Some of the same creepiness pops up in the post-bar "real world."  Occasionally, you'll catch a glimmer of the creepiness in the eye of a colleague or adversary who, undoubtedly, has been working on a case for more consecutive days than he can recall.  He's been sleeping in 2-hour blocks on the couch in a partner's office.  But he continues to push onward, likely driven by a deeply rooted sense of terror similar to the emotions he felt during the bar exam. 

If you've ever seen the look, you know exactly what I mean. 

Now, let me try to connect this to my wellness suggestion.  I propose that businesses offer their employees . . . [drum roll, please]. . . a nap.  That's right, a nap.  Looking out at the sea of students-turned-zombies as they burn through massive amounts of Number 2 pencils, I can say with confidence that there are just times when a nap would be more appreciated than a coupon redeemable for cholesterol screening or a rebate on an annual gym membership. 

The cost is, well, nothing.  I suppose if you wanted to put a little glamour into it, you could build a "nap room" with a simple mattress, a few fluffy pillows and no windows or clocks.  Otherwise, those with offices could simply shut their door, put their head on their desks and zonk out without worry.  For anyone who recruits students before, during, or after the bar examination, you should give this a try.  Mention the nap idea and see what kind of changes you see in the candidate's expression.  I bet the creepiness disappears almost immediately.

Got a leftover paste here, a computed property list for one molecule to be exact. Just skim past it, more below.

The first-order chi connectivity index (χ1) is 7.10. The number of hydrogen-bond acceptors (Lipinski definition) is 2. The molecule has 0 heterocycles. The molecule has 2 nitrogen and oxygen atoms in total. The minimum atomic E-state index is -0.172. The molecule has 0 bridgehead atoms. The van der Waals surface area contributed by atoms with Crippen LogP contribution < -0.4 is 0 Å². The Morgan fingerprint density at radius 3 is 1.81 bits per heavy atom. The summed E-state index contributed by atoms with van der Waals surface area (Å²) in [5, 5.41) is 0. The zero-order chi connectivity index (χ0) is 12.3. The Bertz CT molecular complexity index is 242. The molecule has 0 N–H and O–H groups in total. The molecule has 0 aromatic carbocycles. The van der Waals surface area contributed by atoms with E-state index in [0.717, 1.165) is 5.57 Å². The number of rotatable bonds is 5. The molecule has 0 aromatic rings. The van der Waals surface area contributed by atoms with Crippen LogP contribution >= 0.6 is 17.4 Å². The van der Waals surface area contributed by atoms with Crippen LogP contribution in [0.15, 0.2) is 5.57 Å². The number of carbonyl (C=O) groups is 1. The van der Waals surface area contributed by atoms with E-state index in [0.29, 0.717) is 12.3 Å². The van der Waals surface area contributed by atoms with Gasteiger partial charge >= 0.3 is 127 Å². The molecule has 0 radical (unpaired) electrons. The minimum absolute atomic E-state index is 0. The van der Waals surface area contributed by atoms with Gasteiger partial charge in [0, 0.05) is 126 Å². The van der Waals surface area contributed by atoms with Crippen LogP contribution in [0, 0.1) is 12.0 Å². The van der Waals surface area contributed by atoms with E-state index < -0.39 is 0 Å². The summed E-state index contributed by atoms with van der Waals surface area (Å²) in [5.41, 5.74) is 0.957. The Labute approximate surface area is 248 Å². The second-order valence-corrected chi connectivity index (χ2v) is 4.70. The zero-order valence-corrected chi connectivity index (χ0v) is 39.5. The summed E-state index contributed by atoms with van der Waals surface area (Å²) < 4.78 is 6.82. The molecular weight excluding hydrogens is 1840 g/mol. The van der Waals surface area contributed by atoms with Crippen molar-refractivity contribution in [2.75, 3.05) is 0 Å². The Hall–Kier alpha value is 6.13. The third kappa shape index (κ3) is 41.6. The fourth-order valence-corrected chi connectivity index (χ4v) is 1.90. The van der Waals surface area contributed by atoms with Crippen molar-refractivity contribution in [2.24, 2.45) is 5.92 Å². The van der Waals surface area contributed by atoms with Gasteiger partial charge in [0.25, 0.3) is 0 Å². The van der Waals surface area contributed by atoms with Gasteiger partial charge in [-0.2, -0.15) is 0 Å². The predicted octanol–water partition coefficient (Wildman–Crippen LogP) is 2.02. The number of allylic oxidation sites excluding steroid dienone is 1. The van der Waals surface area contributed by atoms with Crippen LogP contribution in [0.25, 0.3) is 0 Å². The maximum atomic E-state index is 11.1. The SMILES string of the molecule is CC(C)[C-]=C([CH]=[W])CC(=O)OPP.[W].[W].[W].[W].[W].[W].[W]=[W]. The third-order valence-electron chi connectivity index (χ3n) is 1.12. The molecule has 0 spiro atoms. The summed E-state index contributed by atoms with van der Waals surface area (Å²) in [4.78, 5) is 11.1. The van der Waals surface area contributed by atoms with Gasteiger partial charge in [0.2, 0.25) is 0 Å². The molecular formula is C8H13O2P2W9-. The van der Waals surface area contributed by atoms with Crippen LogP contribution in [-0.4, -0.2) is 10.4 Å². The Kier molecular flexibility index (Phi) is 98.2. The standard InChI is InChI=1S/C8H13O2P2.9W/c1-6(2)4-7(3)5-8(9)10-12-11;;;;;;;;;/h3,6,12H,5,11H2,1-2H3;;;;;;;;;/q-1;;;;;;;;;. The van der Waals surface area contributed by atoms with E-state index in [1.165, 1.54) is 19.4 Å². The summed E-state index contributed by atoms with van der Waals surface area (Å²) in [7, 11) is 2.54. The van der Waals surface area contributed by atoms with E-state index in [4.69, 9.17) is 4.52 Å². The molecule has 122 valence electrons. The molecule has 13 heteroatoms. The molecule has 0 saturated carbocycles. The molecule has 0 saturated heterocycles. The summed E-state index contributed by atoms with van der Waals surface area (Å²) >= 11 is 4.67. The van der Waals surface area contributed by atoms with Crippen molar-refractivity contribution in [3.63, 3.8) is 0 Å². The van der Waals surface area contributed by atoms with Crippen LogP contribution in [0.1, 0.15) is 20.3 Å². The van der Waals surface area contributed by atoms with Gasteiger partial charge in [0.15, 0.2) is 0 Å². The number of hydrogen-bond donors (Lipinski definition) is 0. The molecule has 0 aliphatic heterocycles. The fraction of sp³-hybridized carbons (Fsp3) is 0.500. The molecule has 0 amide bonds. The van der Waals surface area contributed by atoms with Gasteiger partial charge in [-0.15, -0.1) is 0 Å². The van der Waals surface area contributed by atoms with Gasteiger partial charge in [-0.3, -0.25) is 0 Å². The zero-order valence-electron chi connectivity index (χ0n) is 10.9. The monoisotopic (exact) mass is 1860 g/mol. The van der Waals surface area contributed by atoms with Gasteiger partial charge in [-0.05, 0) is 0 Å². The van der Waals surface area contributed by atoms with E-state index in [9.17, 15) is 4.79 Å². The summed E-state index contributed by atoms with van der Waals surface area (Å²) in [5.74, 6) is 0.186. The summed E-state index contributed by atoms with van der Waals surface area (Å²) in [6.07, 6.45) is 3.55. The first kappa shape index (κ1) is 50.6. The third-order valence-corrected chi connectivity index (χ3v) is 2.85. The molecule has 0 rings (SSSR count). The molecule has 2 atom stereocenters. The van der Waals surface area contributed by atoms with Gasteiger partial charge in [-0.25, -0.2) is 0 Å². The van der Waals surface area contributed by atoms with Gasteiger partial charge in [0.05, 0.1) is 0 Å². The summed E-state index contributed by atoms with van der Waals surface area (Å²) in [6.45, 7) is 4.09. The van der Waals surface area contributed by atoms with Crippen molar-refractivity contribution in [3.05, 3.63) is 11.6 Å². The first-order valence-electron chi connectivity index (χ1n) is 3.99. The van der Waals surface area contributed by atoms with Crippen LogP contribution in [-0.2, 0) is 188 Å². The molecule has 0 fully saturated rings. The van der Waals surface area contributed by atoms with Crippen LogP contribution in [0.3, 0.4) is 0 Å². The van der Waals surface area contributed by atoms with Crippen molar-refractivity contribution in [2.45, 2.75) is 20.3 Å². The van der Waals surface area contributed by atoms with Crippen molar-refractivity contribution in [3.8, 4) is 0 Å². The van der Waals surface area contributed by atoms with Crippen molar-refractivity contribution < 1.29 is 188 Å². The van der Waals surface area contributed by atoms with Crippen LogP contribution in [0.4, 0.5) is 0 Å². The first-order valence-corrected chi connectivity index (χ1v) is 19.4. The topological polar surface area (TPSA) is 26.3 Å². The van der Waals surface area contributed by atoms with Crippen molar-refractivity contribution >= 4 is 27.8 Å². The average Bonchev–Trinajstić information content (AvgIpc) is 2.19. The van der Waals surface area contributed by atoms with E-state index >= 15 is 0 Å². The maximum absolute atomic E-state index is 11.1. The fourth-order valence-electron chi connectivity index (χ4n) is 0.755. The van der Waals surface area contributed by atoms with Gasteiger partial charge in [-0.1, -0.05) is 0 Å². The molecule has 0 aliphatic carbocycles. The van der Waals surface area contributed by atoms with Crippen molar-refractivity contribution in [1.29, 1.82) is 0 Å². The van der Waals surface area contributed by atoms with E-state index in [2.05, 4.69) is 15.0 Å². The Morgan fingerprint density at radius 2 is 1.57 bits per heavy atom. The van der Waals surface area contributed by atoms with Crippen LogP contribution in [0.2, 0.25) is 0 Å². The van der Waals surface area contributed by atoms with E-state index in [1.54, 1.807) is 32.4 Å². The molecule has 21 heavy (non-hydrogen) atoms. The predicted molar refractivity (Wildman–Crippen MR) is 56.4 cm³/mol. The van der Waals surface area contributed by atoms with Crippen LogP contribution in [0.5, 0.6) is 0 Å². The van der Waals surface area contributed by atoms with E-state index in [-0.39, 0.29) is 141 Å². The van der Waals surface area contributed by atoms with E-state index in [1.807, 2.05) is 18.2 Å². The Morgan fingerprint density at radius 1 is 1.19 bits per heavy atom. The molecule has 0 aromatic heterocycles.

For those employers who may need a bit more convincing, here's a video about the serious consequences faced by employees who aren't permitted to nap safely at work:

Legal Update: New I-9 Form . . . Oh, Never Mind

Posted by Molly DiBiancaOn July 28, 2008In: Hiring, Immigration

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The U.S. Citizenship and Immigration Services ("USCIS") released the new I-9 form in the end of June.  There weren't any changes to the form other than the expiration date.  Why bother, you ask?  Good question.  Initially, the Paperwork Reduction Act required it.  Under the Act, all government forms must carry an expiration date.  And the I-9 expired on June 30, 2008. 

But then, last week, it was announced that the "new" form was being retracted.  So, in case you are now twice as confused, here's the bottom line:  Any I-9 form with a publication date of 06/05/07 or later is acceptable.  Even if the expiration date has passed.  In other words, the expiration dates don't matter (for now, anyway).  But the publication date does.